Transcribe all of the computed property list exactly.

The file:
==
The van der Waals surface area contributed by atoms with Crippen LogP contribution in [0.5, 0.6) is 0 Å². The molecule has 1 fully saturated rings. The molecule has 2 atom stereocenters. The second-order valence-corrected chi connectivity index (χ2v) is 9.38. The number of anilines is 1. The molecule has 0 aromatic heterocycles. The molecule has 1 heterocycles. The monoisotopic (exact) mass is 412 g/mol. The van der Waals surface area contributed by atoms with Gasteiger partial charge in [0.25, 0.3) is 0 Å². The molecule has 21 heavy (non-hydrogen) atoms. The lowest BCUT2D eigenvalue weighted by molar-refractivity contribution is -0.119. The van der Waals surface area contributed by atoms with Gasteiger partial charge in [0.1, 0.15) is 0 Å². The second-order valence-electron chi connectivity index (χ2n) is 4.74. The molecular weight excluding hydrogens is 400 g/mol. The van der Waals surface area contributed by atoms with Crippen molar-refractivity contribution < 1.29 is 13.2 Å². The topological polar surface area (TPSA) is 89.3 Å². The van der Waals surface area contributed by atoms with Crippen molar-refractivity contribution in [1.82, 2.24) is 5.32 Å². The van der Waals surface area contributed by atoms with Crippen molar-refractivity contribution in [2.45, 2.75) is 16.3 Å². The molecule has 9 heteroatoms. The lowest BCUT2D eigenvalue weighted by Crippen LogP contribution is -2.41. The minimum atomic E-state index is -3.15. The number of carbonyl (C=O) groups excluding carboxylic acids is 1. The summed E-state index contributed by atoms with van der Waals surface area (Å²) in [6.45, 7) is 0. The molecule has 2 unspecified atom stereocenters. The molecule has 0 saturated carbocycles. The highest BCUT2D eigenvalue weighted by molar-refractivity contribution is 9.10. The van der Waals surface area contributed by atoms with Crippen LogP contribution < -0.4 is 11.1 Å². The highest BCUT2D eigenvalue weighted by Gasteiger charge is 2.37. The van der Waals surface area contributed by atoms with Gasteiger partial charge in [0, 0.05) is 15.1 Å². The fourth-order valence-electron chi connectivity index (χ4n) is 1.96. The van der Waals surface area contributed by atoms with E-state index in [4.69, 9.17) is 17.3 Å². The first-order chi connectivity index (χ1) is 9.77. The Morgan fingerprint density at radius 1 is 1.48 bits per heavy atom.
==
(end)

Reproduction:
The van der Waals surface area contributed by atoms with Crippen LogP contribution in [0.5, 0.6) is 0 Å². The molecule has 1 fully saturated rings. The molecule has 2 atom stereocenters. The second-order valence-corrected chi connectivity index (χ2v) is 9.38. The number of anilines is 1. The molecule has 0 aromatic heterocycles. The molecule has 1 heterocycles. The monoisotopic (exact) mass is 412 g/mol. The van der Waals surface area contributed by atoms with Gasteiger partial charge in [0.25, 0.3) is 0 Å². The molecule has 21 heavy (non-hydrogen) atoms. The lowest BCUT2D eigenvalue weighted by molar-refractivity contribution is -0.119. The van der Waals surface area contributed by atoms with Gasteiger partial charge in [0.1, 0.15) is 0 Å². The second-order valence-electron chi connectivity index (χ2n) is 4.74. The molecular weight excluding hydrogens is 400 g/mol. The van der Waals surface area contributed by atoms with Crippen molar-refractivity contribution < 1.29 is 13.2 Å². The topological polar surface area (TPSA) is 89.3 Å². The van der Waals surface area contributed by atoms with Crippen molar-refractivity contribution in [1.82, 2.24) is 5.32 Å². The van der Waals surface area contributed by atoms with Crippen molar-refractivity contribution in [2.45, 2.75) is 16.3 Å². The molecule has 9 heteroatoms. The lowest BCUT2D eigenvalue weighted by Crippen LogP contribution is -2.41. The minimum atomic E-state index is -3.15. The number of carbonyl (C=O) groups excluding carboxylic acids is 1. The summed E-state index contributed by atoms with van der Waals surface area (Å²) in [6.45, 7) is 0. The molecule has 2 unspecified atom stereocenters. The molecule has 0 saturated carbocycles. The highest BCUT2D eigenvalue weighted by molar-refractivity contribution is 9.10. The van der Waals surface area contributed by atoms with Crippen LogP contribution < -0.4 is 11.1 Å². The highest BCUT2D eigenvalue weighted by Gasteiger charge is 2.37. The van der Waals surface area contributed by atoms with Gasteiger partial charge in [0, 0.05) is 15.1 Å². The fourth-order valence-electron chi connectivity index (χ4n) is 1.96. The van der Waals surface area contributed by atoms with E-state index in [4.69, 9.17) is 17.3 Å². The first-order chi connectivity index (χ1) is 9.77. The Morgan fingerprint density at radius 1 is 1.48 bits per heavy atom.